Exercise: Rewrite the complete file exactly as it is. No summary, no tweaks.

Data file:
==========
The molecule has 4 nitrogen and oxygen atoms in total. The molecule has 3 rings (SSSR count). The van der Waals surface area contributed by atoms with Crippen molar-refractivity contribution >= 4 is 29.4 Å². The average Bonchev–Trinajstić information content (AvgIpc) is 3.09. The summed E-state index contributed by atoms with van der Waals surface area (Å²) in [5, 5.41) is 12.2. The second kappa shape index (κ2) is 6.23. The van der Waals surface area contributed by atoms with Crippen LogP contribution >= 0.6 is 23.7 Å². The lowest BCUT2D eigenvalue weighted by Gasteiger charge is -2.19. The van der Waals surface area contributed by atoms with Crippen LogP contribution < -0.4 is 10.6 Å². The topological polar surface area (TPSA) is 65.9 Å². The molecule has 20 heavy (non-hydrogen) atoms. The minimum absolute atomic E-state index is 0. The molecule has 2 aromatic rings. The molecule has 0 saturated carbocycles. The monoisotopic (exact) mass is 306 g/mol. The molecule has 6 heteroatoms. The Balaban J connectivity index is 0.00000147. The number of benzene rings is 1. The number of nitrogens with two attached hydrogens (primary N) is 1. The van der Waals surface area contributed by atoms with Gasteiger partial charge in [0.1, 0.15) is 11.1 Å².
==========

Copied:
The molecule has 4 nitrogen and oxygen atoms in total. The molecule has 3 rings (SSSR count). The van der Waals surface area contributed by atoms with Crippen molar-refractivity contribution >= 4 is 29.4 Å². The average Bonchev–Trinajstić information content (AvgIpc) is 3.09. The summed E-state index contributed by atoms with van der Waals surface area (Å²) in [5, 5.41) is 12.2. The second kappa shape index (κ2) is 6.23. The van der Waals surface area contributed by atoms with Crippen LogP contribution >= 0.6 is 23.7 Å². The lowest BCUT2D eigenvalue weighted by Gasteiger charge is -2.19. The van der Waals surface area contributed by atoms with Crippen LogP contribution < -0.4 is 10.6 Å². The topological polar surface area (TPSA) is 65.9 Å². The molecule has 20 heavy (non-hydrogen) atoms. The minimum absolute atomic E-state index is 0. The molecule has 2 aromatic rings. The molecule has 0 saturated carbocycles. The monoisotopic (exact) mass is 306 g/mol. The molecule has 6 heteroatoms. The Balaban J connectivity index is 0.00000147. The number of benzene rings is 1. The number of nitrogens with two attached hydrogens (primary N) is 1. The van der Waals surface area contributed by atoms with Gasteiger partial charge in [0.1, 0.15) is 11.1 Å².